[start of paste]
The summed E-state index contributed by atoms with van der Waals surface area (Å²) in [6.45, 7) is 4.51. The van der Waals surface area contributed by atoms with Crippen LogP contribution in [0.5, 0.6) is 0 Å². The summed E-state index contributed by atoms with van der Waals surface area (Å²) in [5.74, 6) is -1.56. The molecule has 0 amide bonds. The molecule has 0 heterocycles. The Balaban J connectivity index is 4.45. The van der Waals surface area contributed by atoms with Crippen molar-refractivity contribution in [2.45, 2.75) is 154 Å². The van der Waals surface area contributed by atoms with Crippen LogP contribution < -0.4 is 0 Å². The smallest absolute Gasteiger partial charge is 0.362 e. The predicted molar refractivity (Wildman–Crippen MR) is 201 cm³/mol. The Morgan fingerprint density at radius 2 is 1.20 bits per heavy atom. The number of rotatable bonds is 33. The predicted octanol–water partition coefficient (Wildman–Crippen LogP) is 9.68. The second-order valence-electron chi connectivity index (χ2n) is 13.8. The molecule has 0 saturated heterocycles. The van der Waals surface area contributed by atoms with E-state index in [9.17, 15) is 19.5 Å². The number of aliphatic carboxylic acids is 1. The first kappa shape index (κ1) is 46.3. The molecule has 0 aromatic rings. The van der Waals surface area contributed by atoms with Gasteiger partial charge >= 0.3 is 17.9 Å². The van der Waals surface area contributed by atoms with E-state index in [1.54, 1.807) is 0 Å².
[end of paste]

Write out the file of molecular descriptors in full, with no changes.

The summed E-state index contributed by atoms with van der Waals surface area (Å²) in [6.45, 7) is 4.51. The van der Waals surface area contributed by atoms with Crippen LogP contribution in [0.5, 0.6) is 0 Å². The summed E-state index contributed by atoms with van der Waals surface area (Å²) in [5.74, 6) is -1.56. The molecule has 0 amide bonds. The molecule has 0 heterocycles. The Balaban J connectivity index is 4.45. The van der Waals surface area contributed by atoms with Crippen molar-refractivity contribution in [2.45, 2.75) is 154 Å². The van der Waals surface area contributed by atoms with Crippen LogP contribution < -0.4 is 0 Å². The smallest absolute Gasteiger partial charge is 0.362 e. The predicted molar refractivity (Wildman–Crippen MR) is 201 cm³/mol. The Morgan fingerprint density at radius 2 is 1.20 bits per heavy atom. The number of rotatable bonds is 33. The predicted octanol–water partition coefficient (Wildman–Crippen LogP) is 9.68. The second-order valence-electron chi connectivity index (χ2n) is 13.8. The molecule has 0 saturated heterocycles. The van der Waals surface area contributed by atoms with E-state index in [9.17, 15) is 19.5 Å². The number of aliphatic carboxylic acids is 1. The first kappa shape index (κ1) is 46.3. The molecule has 0 aromatic rings. The van der Waals surface area contributed by atoms with Gasteiger partial charge >= 0.3 is 17.9 Å². The van der Waals surface area contributed by atoms with E-state index in [1.54, 1.807) is 0 Å².